‘Integrity’ Review

Between sci-fi blockbusters and high profile comedies, Hong Kong unleashed a new crime thriller for the Chinese New Year movie season. Integrity is the new film by Alan Mak, best known for the Infernal Affairs and Overheard trilogies. Hong Kong cinema is undergoing a massive transformation at the moment; studio productions are now largely subsumed by the mainland, with Chinese co-productions accounting for a majority of the films being made, and an underground, independent movement operates in opposition to the mainland, often running afoul of Chinese censors. It’s no surprise that Hong Kong’s independent cinema rarely makes its way over here; Western audiences, rather, are treated to safely packaged studio fare, approved by China’s notorious censorship board. Established and celebrated Hong Kong filmmakers, meanwhile, have had varying success chasing the mainland audience; Johnnie To has made no secret of his disdain for the system, while Stephen Chow has integrated himself with incredible success, breaking box office records in 2016 with The Mermaid.

Alan Mak seems to be staying in his lane with Integrity, which is as safely packaged as studio fare gets. It’s reminiscent of the films that made him famous, but sticking to his guns this time around results in a disappointing lack of ambition (also guns, incidentally; the film is largely devoid of action). It’s a thriller with no thrills.

Sean Lau and Karena Lam play ICAC agents in Integrity.

The film stars veteran Hong Kong actors Sean Lau and Nick Cheung and Vancouver-born Karena Lam, out here representing for Canada (and the movie gives her as much English dialogue as it can). Cheung plays a whistleblower who has information on a criminal conspiracy involving his employers. Lau and Lam play ICAC agents attempting to build a case against the company that employs Cheung. The setup is intriguing, and the initial ambiguity regarding Cheung’s willingness to testify, and whether or not he flees to Australia under duress, provides a solid first act. It’s a slow burn, but it’s effective insofar as we can trust Mak is going somewhere.

Alas, not really. The plot drags through a painfully long second act, and the third act revelations are dismal. The details of the criminal case become increasingly uninteresting; the identity of the puppetmaster, for example, is largely irrelevant to the plot, and the reveal is treated with a peculiar indifference. Mak instead doubles down on the interpersonal drama between the three leads, drip-feeding flashbacks that keep going further and further back in time, stretching credulity and this viewer’s patience. The drama is largely inert; the romantic relationship between Lau and Lam’s characters feels forced and lacks chemistry, and the revelations in the flashbacks are far too hilariously contrived to pass muster. Worse, they feature ridiculous de-aging CGI, which transforms Lau into a sentient wax sculpture whose skin threatens to slide off his skull at any second. The longer this movies goes, the more questionable Mak’s creative choices get.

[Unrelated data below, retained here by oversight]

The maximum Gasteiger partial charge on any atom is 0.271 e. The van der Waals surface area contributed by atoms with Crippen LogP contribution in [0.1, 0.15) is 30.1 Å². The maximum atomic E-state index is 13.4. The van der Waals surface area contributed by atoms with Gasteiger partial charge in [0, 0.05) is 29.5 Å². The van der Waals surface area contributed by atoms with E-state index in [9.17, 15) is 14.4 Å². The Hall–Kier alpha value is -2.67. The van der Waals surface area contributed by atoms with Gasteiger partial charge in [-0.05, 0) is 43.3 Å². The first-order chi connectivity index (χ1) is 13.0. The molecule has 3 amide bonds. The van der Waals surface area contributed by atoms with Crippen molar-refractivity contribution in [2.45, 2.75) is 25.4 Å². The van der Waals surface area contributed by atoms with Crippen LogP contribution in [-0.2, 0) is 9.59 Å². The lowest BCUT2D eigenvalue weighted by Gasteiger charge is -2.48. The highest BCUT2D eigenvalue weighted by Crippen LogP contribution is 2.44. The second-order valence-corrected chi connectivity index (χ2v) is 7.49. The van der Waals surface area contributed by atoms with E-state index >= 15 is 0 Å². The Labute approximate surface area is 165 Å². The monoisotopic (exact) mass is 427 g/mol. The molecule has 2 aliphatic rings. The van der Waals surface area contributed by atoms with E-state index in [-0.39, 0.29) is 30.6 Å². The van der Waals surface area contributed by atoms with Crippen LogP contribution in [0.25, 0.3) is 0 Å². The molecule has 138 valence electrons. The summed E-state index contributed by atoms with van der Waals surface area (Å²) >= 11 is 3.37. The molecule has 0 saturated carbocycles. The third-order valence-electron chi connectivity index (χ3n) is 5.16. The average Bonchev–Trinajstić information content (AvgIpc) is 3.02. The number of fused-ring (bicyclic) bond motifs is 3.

Nick Cheung plays a witness on the run, tracked down by ICAC agents, in Integrity.

It’s a shame Mak’s writing leaves so much to be desired, because he’s not a bad filmmaker. Mak has frequently collaborated with Felix Chong in the past, but Integrity is a solo writing and directing effort; Chong, however, still worked on the film as a producer. It’s a similar setup to Project Gutenberg, Chong’s solo effort released last year, in which Mak served as an artistic director. Mak fares much better than Chong as a stylist; his direction is sharp and assured, whereas Chong is often sloppy and undisciplined. Mak has strong control of tone and delivers some striking images, and a couple assassination scenes near the end of the film are impressively mounted. But, ultimately, Chong’s film is the more entertaining of the two; for all of its inconsistencies, Chong at least tried to punch up his material in some way, and had Chow Yun-fat to carry the film. Mak, on the other hand, seems to be idling, creatively; his work is solid but pales in comparison to something like Infernal Affairs. He’s stuck on autopilot, and the result is a decidedly dull film.

For all the criticisms I could (and did) levy at The Wandering Earth, at least it has ambition and spirit. It reaches for the stars, quite literally. Integrity, meanwhile, doesn’t seem to be reaching for anything. With Integrity, Mak is serving up the cold leftovers of his earlier career. And it all looks cynical and arrogant, too; the film arrives with a marketing campaign touting it as the first part of a planned trilogy. Given the success of Infernal Affairs and Overheard, Mak seems to be banking on name recognition and prior successes harder than anybody else this season. I’m not sure how he plans to build a trilogy out of this lacklustre material, especially given the way he wraps the plot up with such seeming disinterest. Box office results will determine if Mak gets to make a follow-up, but he’d be better off leaving this as a standalone and moving to something else.

For more coverage of the Chinese New Year movie season, check out Film Era’s reviews for Frant Gwo’s The Wandering Earth and Han Han’s Pegasus.

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